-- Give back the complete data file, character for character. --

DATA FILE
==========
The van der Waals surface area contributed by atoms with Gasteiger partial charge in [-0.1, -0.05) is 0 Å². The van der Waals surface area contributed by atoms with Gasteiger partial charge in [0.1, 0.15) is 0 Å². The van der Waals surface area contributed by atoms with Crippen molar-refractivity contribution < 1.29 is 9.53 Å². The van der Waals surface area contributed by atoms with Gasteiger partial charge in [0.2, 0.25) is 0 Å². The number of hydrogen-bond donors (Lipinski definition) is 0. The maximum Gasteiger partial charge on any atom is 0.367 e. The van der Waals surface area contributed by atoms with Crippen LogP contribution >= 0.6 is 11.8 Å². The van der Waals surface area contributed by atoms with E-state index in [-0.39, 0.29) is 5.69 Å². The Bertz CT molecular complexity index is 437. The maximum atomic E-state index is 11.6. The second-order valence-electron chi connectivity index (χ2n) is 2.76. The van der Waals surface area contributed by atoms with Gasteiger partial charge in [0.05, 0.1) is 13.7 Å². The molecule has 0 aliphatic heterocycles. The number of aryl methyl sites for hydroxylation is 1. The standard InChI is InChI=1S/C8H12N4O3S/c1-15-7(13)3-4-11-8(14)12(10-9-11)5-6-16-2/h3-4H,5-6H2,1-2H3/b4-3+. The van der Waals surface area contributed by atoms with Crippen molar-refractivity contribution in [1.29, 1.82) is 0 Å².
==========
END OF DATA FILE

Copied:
The van der Waals surface area contributed by atoms with Gasteiger partial charge in [-0.1, -0.05) is 0 Å². The van der Waals surface area contributed by atoms with Gasteiger partial charge in [0.1, 0.15) is 0 Å². The van der Waals surface area contributed by atoms with Crippen molar-refractivity contribution < 1.29 is 9.53 Å². The van der Waals surface area contributed by atoms with Gasteiger partial charge in [0.2, 0.25) is 0 Å². The number of hydrogen-bond donors (Lipinski definition) is 0. The maximum Gasteiger partial charge on any atom is 0.367 e. The van der Waals surface area contributed by atoms with Crippen LogP contribution >= 0.6 is 11.8 Å². The van der Waals surface area contributed by atoms with E-state index in [-0.39, 0.29) is 5.69 Å². The Bertz CT molecular complexity index is 437. The maximum atomic E-state index is 11.6. The second-order valence-electron chi connectivity index (χ2n) is 2.76. The van der Waals surface area contributed by atoms with Gasteiger partial charge in [0.05, 0.1) is 13.7 Å². The molecule has 0 aliphatic heterocycles. The number of aryl methyl sites for hydroxylation is 1. The standard InChI is InChI=1S/C8H12N4O3S/c1-15-7(13)3-4-11-8(14)12(10-9-11)5-6-16-2/h3-4H,5-6H2,1-2H3/b4-3+. The van der Waals surface area contributed by atoms with Crippen molar-refractivity contribution in [1.29, 1.82) is 0 Å².